Subject: Environmental And Earth Sciences, Paleontology Keywords: islands, discovery, settlement, colonization, Easter Island, Rapa Nui, Pacific Ocean, Polynesians, Amerindians
Online: 28 March 2019 (11:22:33 CET)
The discovery and settlement of the tiny and remote Easter Island (Rapa Nui) has been a classical controversy for decades. Present-day aboriginal people and their culture are undoubtedly of Polynesian origin but it has been debated whether Native Americans discovered the island before the Polynesian settlement. Until recently, the paradigm was that Easter Island was discovered and settled just once by Polynesians in their millennial-scale eastward migration across the Pacific. However, the evidence for cultivation and consumption of an American plant, the sweet potato (Ipomoea batatas), on the island before the European contact (1722 CE), even prior to the Europe-America contact (1492 CE), revived the controversy. This paper reviews the classical archaeological, ethnological and paleoecological literature on the subject and summarizes the information into four main hypotheses to explain the sweet potato enigma: the long-distance-dispersal hypothesis, the back-and-forth hypothesis, the Heyerdahl hypothesis and the newcomer’s hypothesis. These hypotheses are evaluated in light of the more recent evidence (last decade), including molecular DNA phylogeny and phylogeography of humans and associated plants and animals, physical anthropology (craniometry, dietary analysis) and new paleoecological findings. It is concluded that, with the available evidence, none of the former hypotheses may be rejected and, therefore, all possibilities remain open. For future work, it is recommended to use the multiple-working-hypothesis framework and the strong inference method of hypothesis testing, rather than the ruling theory approach, very common in Easter Island’s research.
Subject: Environmental And Earth Sciences, Other Keywords: Anthropocene, series/epoch, chronostratigraphic units, formalization, Anthropocene Working Group
Online: 15 October 2018 (13:56:46 CEST)
In the coming years, the Anthropocene Working Group (AWG) will submit its proposal on the ‘Anthropocene’ as a new geological epoch to the International Commission on Stratigraphy (ICS) for approval. If approved, the proposal will be send to the International Union of Geological Sciences (IUGS) for ratification. If the proposal is approved and ratified, the ‘Anthropocene’ will be formalised and the Holocene Series/Epoch will be officially terminated. Currently, the ‘Anthropocene’ is a broadly used term and concept in a wide range of scientific and non-scientific situations and, for many, the official acceptance of this term is only a matter of time. However, the AWG proposal, in its present state, seems to not fully meet the ICS requirements for a new geological epoch. This paper asks what could happen if the current ‘Anthropocene’ proposal is not formalised by the ICS/IUGS. The possible stratigraphic alternatives are evaluated on the basis of the more recent literature and the personal opinions of distinguished AWG and ICS members. The eventual impact on environmental sciences and on non-scientific sectors, where the ‘Anthropocene’ seems already firmly rooted and de facto accepted as a new geological epoch, are also discussed.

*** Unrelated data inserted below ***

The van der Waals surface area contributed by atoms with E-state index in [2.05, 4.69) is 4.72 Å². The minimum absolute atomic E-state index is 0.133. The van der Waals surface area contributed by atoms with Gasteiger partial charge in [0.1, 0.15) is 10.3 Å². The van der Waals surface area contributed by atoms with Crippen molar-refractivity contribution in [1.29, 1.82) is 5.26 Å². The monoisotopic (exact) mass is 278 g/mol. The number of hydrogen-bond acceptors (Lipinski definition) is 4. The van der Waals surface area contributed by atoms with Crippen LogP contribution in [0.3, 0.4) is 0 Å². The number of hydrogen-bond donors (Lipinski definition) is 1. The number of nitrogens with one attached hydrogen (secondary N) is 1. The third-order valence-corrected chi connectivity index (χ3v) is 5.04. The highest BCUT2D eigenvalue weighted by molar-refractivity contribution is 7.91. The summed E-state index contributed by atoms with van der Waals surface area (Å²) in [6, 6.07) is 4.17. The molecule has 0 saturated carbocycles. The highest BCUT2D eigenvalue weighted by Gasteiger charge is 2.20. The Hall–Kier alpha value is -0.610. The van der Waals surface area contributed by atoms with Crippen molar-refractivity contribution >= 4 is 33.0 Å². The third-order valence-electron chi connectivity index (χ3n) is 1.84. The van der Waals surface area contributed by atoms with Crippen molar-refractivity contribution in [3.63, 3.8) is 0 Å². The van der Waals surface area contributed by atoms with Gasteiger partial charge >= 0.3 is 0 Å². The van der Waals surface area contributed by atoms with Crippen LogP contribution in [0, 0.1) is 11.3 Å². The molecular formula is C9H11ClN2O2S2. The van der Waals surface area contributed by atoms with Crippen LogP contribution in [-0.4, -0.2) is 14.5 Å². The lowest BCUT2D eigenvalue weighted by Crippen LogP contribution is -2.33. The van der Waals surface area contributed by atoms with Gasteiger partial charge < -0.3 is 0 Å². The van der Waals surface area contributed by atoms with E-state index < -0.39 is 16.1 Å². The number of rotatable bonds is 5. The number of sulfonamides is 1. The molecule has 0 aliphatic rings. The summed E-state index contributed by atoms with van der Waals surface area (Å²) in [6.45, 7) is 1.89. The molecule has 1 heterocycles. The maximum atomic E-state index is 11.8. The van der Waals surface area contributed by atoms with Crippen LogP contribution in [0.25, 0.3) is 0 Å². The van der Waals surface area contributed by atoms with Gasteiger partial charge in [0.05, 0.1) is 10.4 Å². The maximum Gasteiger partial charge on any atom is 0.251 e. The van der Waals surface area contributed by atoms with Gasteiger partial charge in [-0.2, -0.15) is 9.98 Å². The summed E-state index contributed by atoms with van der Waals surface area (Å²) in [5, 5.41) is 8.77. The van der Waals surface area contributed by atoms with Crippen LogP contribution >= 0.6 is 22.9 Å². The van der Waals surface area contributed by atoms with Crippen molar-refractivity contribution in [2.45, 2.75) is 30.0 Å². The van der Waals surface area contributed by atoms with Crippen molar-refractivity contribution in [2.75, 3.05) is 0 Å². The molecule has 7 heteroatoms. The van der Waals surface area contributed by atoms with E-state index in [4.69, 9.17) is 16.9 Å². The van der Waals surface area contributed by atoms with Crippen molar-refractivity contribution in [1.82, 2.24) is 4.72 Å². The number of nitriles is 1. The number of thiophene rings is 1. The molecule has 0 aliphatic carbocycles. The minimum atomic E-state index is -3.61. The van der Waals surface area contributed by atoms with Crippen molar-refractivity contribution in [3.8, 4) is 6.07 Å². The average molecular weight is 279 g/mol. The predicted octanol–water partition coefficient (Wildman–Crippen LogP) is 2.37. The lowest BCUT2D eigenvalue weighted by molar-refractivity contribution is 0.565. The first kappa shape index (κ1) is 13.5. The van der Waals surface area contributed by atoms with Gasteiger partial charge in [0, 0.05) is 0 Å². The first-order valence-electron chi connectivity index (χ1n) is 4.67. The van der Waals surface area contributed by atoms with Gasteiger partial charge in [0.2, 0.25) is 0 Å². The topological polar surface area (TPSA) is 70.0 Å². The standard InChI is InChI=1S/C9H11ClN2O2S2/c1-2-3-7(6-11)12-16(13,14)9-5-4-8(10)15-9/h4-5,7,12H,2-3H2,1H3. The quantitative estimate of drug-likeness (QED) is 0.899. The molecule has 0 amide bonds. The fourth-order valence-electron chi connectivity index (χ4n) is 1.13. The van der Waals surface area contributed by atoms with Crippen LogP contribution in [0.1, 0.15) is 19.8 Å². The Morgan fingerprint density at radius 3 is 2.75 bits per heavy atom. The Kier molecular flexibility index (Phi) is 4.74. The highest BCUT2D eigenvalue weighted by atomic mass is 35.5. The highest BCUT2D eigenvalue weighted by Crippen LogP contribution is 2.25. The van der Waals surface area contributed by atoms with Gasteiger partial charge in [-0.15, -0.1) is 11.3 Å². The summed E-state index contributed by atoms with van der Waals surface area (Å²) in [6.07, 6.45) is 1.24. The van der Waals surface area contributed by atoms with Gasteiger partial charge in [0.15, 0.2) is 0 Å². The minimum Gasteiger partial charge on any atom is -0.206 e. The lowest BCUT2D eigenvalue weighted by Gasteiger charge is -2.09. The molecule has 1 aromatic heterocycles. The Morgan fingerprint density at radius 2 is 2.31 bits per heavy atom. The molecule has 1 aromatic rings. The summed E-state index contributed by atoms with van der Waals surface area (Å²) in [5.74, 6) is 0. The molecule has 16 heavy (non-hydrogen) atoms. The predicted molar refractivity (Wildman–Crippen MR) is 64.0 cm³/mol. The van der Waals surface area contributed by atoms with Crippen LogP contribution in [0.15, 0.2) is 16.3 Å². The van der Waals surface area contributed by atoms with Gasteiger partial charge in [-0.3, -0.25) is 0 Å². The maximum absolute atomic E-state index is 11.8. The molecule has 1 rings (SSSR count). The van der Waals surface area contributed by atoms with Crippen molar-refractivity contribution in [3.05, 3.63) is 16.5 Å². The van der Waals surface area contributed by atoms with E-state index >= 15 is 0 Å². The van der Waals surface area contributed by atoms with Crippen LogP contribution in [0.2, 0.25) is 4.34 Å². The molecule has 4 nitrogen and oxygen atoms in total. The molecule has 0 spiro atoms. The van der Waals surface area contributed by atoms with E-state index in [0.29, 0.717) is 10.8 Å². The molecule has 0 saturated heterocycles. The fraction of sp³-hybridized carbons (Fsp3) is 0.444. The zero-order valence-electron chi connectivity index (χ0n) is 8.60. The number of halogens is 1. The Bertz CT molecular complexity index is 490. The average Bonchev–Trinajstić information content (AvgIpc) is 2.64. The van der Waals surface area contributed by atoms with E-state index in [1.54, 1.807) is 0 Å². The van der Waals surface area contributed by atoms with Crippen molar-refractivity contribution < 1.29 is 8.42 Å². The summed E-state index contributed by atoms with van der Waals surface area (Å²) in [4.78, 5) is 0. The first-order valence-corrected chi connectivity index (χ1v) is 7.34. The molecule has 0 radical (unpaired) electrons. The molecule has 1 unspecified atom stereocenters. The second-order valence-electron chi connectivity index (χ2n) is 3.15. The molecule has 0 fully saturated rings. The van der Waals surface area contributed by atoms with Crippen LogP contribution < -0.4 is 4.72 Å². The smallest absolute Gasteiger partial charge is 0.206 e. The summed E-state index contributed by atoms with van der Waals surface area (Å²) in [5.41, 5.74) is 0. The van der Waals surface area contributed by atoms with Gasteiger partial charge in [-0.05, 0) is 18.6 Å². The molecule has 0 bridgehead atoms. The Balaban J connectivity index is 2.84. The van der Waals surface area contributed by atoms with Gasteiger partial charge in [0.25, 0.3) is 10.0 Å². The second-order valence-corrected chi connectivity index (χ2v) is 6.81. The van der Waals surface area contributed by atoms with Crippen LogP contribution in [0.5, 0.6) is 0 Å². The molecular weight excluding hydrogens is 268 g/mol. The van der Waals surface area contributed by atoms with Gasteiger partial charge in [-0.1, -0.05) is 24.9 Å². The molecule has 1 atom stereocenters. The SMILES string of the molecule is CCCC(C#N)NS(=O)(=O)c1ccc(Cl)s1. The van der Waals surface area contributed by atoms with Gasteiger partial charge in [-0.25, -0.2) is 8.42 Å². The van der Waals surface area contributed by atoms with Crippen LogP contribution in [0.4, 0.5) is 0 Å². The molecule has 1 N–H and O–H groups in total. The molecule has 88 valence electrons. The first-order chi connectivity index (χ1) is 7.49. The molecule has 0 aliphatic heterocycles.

ARTICLE | doi:10.20944/preprints202204.0089.v1
Subject: Environmental And Earth Sciences, Environmental Science Keywords: climatology; paleoclimatology; temperature; precipitation; climographs; elevational gradients; global warming
Online: 11 April 2022 (08:57:11 CEST)
The varved sediments of the Pyrenean Lake Montcortès (Pallars Sobirà, Lleida) embody a unique continuous high-resolution (annual) paleoarchive of the last 3000 years for the circum-Mediterranean region. A variety of paleoclimatic and paleoecological records have been retrieved from these uncommon sediments that have turned the lake into a regional reference. Present-day geographical, geological, ecological and limnological features of the lake and its surroundings are reasonably well known but the lack of a local weather station has prevented characterization of current climate, which is important to develop modern-analog studies for paleoclimatic reconstruction and to forecast the potential impacts of future global warming. Here, the local climate of the Montcortès area for the period 1955-2020 is characterized using a network of nearby stations situated along an elevational transect in the same river basin of the lake. The finding of statistically significant elevational gradients for annual and monthly average temperature and precipitation has enabled to estimate these parameters and their seasonal regime for the lake site. A representative climograph has been shaped with these data that can serve as a synthetic descriptive and comparative climatic tool. The same analysis has provided climatic data for modern-analog studies useful to improve the interpretation of sedimentary records in climatic and ecological terms. In addition, the seasonal slope shifting of the climatic elevational gradients has been useful to gain insights about possible future climatic trends under a warming scenario.